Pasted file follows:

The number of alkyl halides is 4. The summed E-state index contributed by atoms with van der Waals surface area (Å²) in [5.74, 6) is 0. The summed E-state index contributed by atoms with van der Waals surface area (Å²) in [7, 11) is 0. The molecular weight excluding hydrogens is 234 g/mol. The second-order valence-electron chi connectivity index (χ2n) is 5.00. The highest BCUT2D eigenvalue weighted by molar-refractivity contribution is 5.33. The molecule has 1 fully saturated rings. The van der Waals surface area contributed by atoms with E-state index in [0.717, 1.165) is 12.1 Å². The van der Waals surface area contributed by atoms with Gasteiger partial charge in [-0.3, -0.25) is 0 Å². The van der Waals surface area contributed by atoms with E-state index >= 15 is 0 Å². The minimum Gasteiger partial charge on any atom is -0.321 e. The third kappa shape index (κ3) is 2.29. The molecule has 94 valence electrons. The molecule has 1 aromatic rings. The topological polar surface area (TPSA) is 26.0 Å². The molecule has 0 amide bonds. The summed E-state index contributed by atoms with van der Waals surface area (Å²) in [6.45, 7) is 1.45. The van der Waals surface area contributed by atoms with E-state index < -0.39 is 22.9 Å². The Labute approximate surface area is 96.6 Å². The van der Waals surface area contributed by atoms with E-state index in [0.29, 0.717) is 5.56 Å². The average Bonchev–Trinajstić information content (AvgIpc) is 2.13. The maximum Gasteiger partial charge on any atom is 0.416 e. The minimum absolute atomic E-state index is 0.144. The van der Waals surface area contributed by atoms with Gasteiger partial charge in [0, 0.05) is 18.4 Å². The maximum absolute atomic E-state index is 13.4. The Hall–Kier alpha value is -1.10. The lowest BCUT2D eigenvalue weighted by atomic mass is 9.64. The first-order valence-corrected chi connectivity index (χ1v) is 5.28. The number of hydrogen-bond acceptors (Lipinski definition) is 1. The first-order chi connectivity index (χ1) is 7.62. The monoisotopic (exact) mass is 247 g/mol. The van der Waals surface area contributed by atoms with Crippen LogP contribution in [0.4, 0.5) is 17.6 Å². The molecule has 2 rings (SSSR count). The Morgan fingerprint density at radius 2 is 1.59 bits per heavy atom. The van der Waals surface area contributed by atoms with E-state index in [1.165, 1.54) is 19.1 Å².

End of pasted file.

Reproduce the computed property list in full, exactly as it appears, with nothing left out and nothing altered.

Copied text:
The number of alkyl halides is 4. The summed E-state index contributed by atoms with van der Waals surface area (Å²) in [5.74, 6) is 0. The summed E-state index contributed by atoms with van der Waals surface area (Å²) in [7, 11) is 0. The molecular weight excluding hydrogens is 234 g/mol. The second-order valence-electron chi connectivity index (χ2n) is 5.00. The highest BCUT2D eigenvalue weighted by molar-refractivity contribution is 5.33. The molecule has 1 fully saturated rings. The van der Waals surface area contributed by atoms with E-state index in [0.717, 1.165) is 12.1 Å². The van der Waals surface area contributed by atoms with Gasteiger partial charge in [-0.3, -0.25) is 0 Å². The van der Waals surface area contributed by atoms with E-state index >= 15 is 0 Å². The minimum Gasteiger partial charge on any atom is -0.321 e. The third kappa shape index (κ3) is 2.29. The molecule has 94 valence electrons. The molecule has 1 aromatic rings. The topological polar surface area (TPSA) is 26.0 Å². The molecule has 0 amide bonds. The summed E-state index contributed by atoms with van der Waals surface area (Å²) in [6.45, 7) is 1.45. The van der Waals surface area contributed by atoms with E-state index < -0.39 is 22.9 Å². The Labute approximate surface area is 96.6 Å². The van der Waals surface area contributed by atoms with E-state index in [0.29, 0.717) is 5.56 Å². The average Bonchev–Trinajstić information content (AvgIpc) is 2.13. The maximum Gasteiger partial charge on any atom is 0.416 e. The minimum absolute atomic E-state index is 0.144. The van der Waals surface area contributed by atoms with Gasteiger partial charge in [0, 0.05) is 18.4 Å². The maximum absolute atomic E-state index is 13.4. The Hall–Kier alpha value is -1.10. The lowest BCUT2D eigenvalue weighted by atomic mass is 9.64. The first-order valence-corrected chi connectivity index (χ1v) is 5.28. The number of hydrogen-bond acceptors (Lipinski definition) is 1. The first-order chi connectivity index (χ1) is 7.62. The monoisotopic (exact) mass is 247 g/mol. The van der Waals surface area contributed by atoms with Crippen LogP contribution in [0.4, 0.5) is 17.6 Å². The molecule has 2 rings (SSSR count). The Morgan fingerprint density at radius 2 is 1.59 bits per heavy atom. The van der Waals surface area contributed by atoms with E-state index in [1.165, 1.54) is 19.1 Å².